162 Tech Companies Tell Appeals Court That Trump's 2nd Travel Ban Is Illegal

162 Tech Companies Tell Appeals Court That Trump's 2nd Travel Ban Is Illegal

TravelWireNews update:


from the speaking-up dept

As you’ll recall, back in early February, over 100 tech companies signed onto an amicus brief, arguing that President Trump’s initial plan to bar immigration from certain countries was unconstitutional and illegal. A month later, a smaller group of companies signed onto an amicus brief in the district court in Hawaii concerning the revised travel ban (and a few people noted that some of the companies that signed onto the first brief had not signed onto the second one — wondering if that meant many companies weren’t as worried about the revised ban. Except, yesterday an even larger group of tech companies (162 in total) signed onto a new amicus brief for the 4th Circuit court of appeals which is the next appeals court hearing a case on the revised travel ban. And, yes, we at the Copia Institute signed onto this one as well (we also signed onto the first two).

It seems likely that some companies just sat out the Hawaii case because it’s in a district court, and amicus briefs aren’t always as welcome in district courts, and some lawyers view them as wasteful at that stage. Amicus briefs tend to really only matter in appeals courts (or, of course, the Supreme Court). You can read the full brief here (or below), as it makes the case that even the revised ban doesn’t solve the problems of the original ban. It’s worth reading carefully. It’s good to see all of these companies continue to stand up for what’s right, especially when it would be easy to sit back, do nothing, and play nice with the new administration.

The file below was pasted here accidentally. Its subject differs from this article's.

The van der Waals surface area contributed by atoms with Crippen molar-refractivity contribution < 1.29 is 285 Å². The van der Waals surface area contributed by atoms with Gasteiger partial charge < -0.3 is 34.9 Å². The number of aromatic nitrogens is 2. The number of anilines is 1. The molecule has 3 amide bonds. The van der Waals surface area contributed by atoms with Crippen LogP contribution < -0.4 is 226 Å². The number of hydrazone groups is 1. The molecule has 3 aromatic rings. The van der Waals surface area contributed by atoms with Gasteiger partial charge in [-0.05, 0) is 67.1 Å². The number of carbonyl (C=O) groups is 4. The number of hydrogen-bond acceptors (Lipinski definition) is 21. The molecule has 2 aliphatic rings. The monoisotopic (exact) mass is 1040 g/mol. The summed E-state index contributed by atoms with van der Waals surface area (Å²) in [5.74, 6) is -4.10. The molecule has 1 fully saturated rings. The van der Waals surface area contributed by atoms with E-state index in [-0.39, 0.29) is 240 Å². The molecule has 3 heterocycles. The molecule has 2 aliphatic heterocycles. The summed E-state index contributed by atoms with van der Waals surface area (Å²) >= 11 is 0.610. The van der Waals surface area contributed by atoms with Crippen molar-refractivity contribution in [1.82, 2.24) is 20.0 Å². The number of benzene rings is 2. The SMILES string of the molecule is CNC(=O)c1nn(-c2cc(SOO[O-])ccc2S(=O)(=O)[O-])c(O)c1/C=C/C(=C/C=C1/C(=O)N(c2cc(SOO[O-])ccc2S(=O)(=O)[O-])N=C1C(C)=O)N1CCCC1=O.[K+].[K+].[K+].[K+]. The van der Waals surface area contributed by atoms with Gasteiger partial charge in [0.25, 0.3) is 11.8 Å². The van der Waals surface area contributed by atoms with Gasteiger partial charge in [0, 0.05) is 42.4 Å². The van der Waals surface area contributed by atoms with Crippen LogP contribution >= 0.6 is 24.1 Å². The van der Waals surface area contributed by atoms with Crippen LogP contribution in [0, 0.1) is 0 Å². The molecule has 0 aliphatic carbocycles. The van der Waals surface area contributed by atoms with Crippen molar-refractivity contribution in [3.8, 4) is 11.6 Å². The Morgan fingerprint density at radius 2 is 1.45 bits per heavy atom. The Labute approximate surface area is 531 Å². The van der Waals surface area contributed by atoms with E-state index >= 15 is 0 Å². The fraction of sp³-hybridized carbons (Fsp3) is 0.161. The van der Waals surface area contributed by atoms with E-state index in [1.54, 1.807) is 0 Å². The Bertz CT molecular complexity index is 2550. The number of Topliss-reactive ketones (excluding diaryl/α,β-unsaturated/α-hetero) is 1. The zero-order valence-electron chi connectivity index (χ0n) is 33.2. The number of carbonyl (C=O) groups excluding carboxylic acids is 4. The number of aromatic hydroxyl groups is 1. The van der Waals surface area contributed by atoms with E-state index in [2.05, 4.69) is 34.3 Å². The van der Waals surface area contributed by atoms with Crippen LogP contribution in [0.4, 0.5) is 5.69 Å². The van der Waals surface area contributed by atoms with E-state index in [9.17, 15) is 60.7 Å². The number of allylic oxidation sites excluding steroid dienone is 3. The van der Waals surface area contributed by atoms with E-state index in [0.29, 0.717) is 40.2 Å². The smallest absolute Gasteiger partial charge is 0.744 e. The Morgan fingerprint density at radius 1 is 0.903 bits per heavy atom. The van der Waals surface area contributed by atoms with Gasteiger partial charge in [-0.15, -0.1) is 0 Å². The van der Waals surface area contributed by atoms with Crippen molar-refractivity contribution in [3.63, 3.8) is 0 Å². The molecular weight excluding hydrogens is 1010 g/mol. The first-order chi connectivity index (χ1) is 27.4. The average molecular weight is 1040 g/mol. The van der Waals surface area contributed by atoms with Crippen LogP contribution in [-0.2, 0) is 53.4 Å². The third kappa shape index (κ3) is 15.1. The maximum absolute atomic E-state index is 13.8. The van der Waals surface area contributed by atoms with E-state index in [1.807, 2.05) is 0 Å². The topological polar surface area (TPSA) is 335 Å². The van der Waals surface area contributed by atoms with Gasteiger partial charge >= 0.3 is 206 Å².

And, because I know that some people will insist that the only reason that tech companies have signed onto this is because it gets them cheap labor or some other such criticisms, I can assure you that in many cases, the participation in these amicus briefs is being driven by the employees at these companies, demanding that management stand up and speak out, rather than a top down decision. Many people feel strongly — as I do — that being a country that is welcoming to immigrants is an important part of being American. No one’s arguing that there shouldn’t be background checks and “vetting” and the like — but the executive order goes way beyond that.

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